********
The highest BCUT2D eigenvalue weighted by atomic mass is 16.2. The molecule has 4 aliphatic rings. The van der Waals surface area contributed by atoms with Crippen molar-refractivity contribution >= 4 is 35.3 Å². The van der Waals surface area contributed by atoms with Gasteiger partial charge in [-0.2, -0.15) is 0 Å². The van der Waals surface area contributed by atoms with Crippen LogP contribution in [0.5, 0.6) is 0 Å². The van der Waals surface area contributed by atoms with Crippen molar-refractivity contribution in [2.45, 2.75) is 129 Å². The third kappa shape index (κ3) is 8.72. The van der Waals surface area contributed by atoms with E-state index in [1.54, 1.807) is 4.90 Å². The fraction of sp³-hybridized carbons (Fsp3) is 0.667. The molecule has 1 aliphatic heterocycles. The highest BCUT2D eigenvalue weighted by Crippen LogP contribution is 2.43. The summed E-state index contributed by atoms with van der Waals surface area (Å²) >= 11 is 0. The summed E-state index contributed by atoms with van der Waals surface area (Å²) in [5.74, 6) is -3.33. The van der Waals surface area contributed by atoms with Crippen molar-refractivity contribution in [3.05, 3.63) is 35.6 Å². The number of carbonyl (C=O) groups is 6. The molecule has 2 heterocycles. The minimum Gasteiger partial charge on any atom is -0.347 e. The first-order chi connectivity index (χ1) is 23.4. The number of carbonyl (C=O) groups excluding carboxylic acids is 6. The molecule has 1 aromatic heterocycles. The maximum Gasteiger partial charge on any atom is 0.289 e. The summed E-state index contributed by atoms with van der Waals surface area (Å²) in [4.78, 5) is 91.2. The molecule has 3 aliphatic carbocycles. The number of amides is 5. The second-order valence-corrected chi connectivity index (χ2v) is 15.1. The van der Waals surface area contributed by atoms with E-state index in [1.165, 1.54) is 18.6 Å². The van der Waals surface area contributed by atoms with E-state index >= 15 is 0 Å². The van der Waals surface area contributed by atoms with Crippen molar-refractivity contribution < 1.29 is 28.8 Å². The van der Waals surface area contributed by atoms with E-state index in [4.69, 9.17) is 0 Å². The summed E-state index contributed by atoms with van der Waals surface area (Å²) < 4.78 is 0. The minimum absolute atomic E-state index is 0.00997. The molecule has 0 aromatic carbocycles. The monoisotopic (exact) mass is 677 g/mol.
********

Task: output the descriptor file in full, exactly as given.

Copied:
The highest BCUT2D eigenvalue weighted by atomic mass is 16.2. The molecule has 4 aliphatic rings. The van der Waals surface area contributed by atoms with Crippen molar-refractivity contribution >= 4 is 35.3 Å². The van der Waals surface area contributed by atoms with Gasteiger partial charge in [-0.2, -0.15) is 0 Å². The van der Waals surface area contributed by atoms with Crippen LogP contribution in [0.5, 0.6) is 0 Å². The van der Waals surface area contributed by atoms with Crippen molar-refractivity contribution in [2.45, 2.75) is 129 Å². The third kappa shape index (κ3) is 8.72. The van der Waals surface area contributed by atoms with E-state index in [1.54, 1.807) is 4.90 Å². The fraction of sp³-hybridized carbons (Fsp3) is 0.667. The molecule has 1 aliphatic heterocycles. The highest BCUT2D eigenvalue weighted by Crippen LogP contribution is 2.43. The summed E-state index contributed by atoms with van der Waals surface area (Å²) >= 11 is 0. The summed E-state index contributed by atoms with van der Waals surface area (Å²) in [5.74, 6) is -3.33. The van der Waals surface area contributed by atoms with Crippen molar-refractivity contribution in [3.05, 3.63) is 35.6 Å². The number of carbonyl (C=O) groups is 6. The molecule has 2 heterocycles. The minimum Gasteiger partial charge on any atom is -0.347 e. The first-order chi connectivity index (χ1) is 23.4. The number of carbonyl (C=O) groups excluding carboxylic acids is 6. The molecule has 1 aromatic heterocycles. The maximum Gasteiger partial charge on any atom is 0.289 e. The summed E-state index contributed by atoms with van der Waals surface area (Å²) in [4.78, 5) is 91.2. The molecule has 3 aliphatic carbocycles. The number of amides is 5. The second-order valence-corrected chi connectivity index (χ2v) is 15.1. The van der Waals surface area contributed by atoms with E-state index in [1.165, 1.54) is 18.6 Å². The van der Waals surface area contributed by atoms with E-state index >= 15 is 0 Å². The van der Waals surface area contributed by atoms with Crippen molar-refractivity contribution < 1.29 is 28.8 Å². The van der Waals surface area contributed by atoms with E-state index in [4.69, 9.17) is 0 Å². The summed E-state index contributed by atoms with van der Waals surface area (Å²) < 4.78 is 0. The minimum absolute atomic E-state index is 0.00997. The molecule has 0 aromatic carbocycles. The monoisotopic (exact) mass is 677 g/mol.